While the EU labors on the euro will continue to be periodically unstable, for itself and by extension, casting instability among other currencies.  One outcome will be unusually significant differences in European auction results when translated into US dollars, numbers that on their face suggest weakness this spring but that, when examined more closely, simply reflect Europe’s social, political and economic transformation from a group of counties to a group of states.

 

Finally another way to look at the data is to set aside the assumption that auction results should be uniformly expressed in dollars.  When all results are converted into euros rather than dollars the first six months of 2015 show a 2% gain rather than an 18% decline.  The world is changing and we will adjust our methodology as/when needed.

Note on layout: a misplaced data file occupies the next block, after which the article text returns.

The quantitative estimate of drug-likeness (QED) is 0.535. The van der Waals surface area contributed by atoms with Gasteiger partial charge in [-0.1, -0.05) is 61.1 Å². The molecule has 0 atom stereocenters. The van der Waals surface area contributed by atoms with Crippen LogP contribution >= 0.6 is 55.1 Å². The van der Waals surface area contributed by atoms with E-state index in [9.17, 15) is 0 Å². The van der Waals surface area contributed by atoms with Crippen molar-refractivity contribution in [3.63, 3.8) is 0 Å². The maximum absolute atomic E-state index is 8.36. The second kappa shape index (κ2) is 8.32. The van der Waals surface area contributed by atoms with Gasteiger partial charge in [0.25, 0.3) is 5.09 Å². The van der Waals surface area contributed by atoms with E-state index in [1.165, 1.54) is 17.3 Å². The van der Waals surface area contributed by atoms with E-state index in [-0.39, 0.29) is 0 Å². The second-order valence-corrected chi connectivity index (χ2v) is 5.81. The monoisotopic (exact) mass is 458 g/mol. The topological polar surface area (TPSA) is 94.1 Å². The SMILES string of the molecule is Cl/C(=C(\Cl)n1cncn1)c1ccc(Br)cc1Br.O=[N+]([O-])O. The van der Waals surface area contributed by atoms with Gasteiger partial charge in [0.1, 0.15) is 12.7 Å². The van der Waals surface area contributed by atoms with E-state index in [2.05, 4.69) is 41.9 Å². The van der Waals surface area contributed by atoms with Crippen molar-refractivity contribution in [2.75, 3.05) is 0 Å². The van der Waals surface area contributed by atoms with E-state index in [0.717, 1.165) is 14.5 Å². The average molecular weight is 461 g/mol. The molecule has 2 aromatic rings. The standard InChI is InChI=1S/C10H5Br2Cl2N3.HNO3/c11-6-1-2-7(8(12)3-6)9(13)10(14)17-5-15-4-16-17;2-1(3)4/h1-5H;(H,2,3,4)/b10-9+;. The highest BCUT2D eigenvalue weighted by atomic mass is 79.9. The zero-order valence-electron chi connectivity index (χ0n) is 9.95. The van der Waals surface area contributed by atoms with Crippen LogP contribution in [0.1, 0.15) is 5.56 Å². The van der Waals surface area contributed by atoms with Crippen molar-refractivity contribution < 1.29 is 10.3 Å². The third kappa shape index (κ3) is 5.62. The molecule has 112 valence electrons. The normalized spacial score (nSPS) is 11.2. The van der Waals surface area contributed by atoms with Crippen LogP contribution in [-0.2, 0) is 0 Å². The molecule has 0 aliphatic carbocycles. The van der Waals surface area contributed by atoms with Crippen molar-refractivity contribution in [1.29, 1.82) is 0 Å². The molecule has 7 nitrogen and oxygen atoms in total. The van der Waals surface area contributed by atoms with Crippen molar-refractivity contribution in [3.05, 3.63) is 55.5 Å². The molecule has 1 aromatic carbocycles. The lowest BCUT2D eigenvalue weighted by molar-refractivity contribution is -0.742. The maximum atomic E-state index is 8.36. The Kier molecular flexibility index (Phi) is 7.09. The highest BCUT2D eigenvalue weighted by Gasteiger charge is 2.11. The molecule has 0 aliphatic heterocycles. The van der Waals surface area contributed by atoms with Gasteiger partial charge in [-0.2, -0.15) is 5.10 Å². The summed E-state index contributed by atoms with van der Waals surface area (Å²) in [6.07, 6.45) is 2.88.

The following analysis compares the past eight years’ January-June auction sales expressed in both dollars and euros. 

 

January-June Sales from 2008-2015

     
               
 

In US Dollar Terms

Average FX Rate

In Euro Terms

 

 

$mm

% Growth

EUR/USD

% Growth

€mm

% Growth

 

1H 2008

$247

 

1.56

 

€ 159

   

1H 2009

$135

(45%)

1.35

(13%)

€ 100

(37%)

 

1H 2010

$169

25%

1.31

(3%)

€ 129

29%

 

1H 2011

$190

12%

1.43

9%

€ 133

3%

 

1H 2012

$307

62%

1.30

(9%)

€ 236

78%

 

1H 2013

$322

5%

1.31

1%

€ 246

4%

 

1H 2014

$345

7%

1.37

5%

€ 251

2%

 

1H 2015

$283

(18%)

1.11

(19%)

€ 256

2%